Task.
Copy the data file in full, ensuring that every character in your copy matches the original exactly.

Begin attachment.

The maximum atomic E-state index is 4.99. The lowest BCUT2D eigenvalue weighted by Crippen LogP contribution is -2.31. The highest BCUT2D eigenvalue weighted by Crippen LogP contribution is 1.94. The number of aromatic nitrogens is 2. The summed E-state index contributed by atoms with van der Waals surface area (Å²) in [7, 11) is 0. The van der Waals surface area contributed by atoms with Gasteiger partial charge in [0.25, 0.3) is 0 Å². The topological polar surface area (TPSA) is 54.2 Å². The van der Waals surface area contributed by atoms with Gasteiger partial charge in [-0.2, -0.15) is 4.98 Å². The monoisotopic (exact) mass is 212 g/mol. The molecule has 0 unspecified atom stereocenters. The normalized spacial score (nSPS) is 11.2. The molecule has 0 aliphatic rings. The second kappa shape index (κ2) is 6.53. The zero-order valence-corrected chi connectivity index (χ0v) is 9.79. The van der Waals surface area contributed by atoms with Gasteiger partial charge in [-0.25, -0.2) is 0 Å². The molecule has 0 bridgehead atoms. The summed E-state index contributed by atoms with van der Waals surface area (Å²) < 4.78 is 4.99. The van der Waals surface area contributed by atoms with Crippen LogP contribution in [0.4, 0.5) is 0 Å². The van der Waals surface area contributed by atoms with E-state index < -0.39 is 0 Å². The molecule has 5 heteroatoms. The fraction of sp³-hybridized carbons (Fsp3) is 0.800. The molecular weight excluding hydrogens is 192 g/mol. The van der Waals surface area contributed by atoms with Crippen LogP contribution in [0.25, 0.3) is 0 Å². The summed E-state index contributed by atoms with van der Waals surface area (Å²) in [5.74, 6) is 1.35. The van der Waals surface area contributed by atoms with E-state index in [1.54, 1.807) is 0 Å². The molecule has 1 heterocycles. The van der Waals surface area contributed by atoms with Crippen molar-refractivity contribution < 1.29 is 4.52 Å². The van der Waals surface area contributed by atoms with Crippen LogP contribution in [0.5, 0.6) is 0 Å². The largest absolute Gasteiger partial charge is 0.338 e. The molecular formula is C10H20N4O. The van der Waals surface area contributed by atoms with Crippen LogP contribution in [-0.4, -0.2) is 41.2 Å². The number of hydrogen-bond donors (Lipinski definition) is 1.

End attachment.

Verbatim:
The maximum atomic E-state index is 4.99. The lowest BCUT2D eigenvalue weighted by Crippen LogP contribution is -2.31. The highest BCUT2D eigenvalue weighted by Crippen LogP contribution is 1.94. The number of aromatic nitrogens is 2. The summed E-state index contributed by atoms with van der Waals surface area (Å²) in [7, 11) is 0. The van der Waals surface area contributed by atoms with Gasteiger partial charge in [0.25, 0.3) is 0 Å². The topological polar surface area (TPSA) is 54.2 Å². The van der Waals surface area contributed by atoms with Gasteiger partial charge in [-0.2, -0.15) is 4.98 Å². The monoisotopic (exact) mass is 212 g/mol. The molecule has 0 unspecified atom stereocenters. The normalized spacial score (nSPS) is 11.2. The molecule has 0 aliphatic rings. The second kappa shape index (κ2) is 6.53. The zero-order valence-corrected chi connectivity index (χ0v) is 9.79. The van der Waals surface area contributed by atoms with Gasteiger partial charge in [-0.25, -0.2) is 0 Å². The molecule has 0 bridgehead atoms. The summed E-state index contributed by atoms with van der Waals surface area (Å²) < 4.78 is 4.99. The van der Waals surface area contributed by atoms with Crippen LogP contribution in [0.4, 0.5) is 0 Å². The van der Waals surface area contributed by atoms with E-state index < -0.39 is 0 Å². The molecule has 5 heteroatoms. The fraction of sp³-hybridized carbons (Fsp3) is 0.800. The molecular weight excluding hydrogens is 192 g/mol. The van der Waals surface area contributed by atoms with Crippen LogP contribution in [0.25, 0.3) is 0 Å². The summed E-state index contributed by atoms with van der Waals surface area (Å²) in [5.74, 6) is 1.35. The van der Waals surface area contributed by atoms with E-state index in [1.54, 1.807) is 0 Å². The molecule has 1 heterocycles. The van der Waals surface area contributed by atoms with Crippen molar-refractivity contribution < 1.29 is 4.52 Å². The van der Waals surface area contributed by atoms with Crippen LogP contribution in [0.5, 0.6) is 0 Å². The largest absolute Gasteiger partial charge is 0.338 e. The molecular formula is C10H20N4O. The van der Waals surface area contributed by atoms with Crippen LogP contribution in [-0.4, -0.2) is 41.2 Å². The number of hydrogen-bond donors (Lipinski definition) is 1.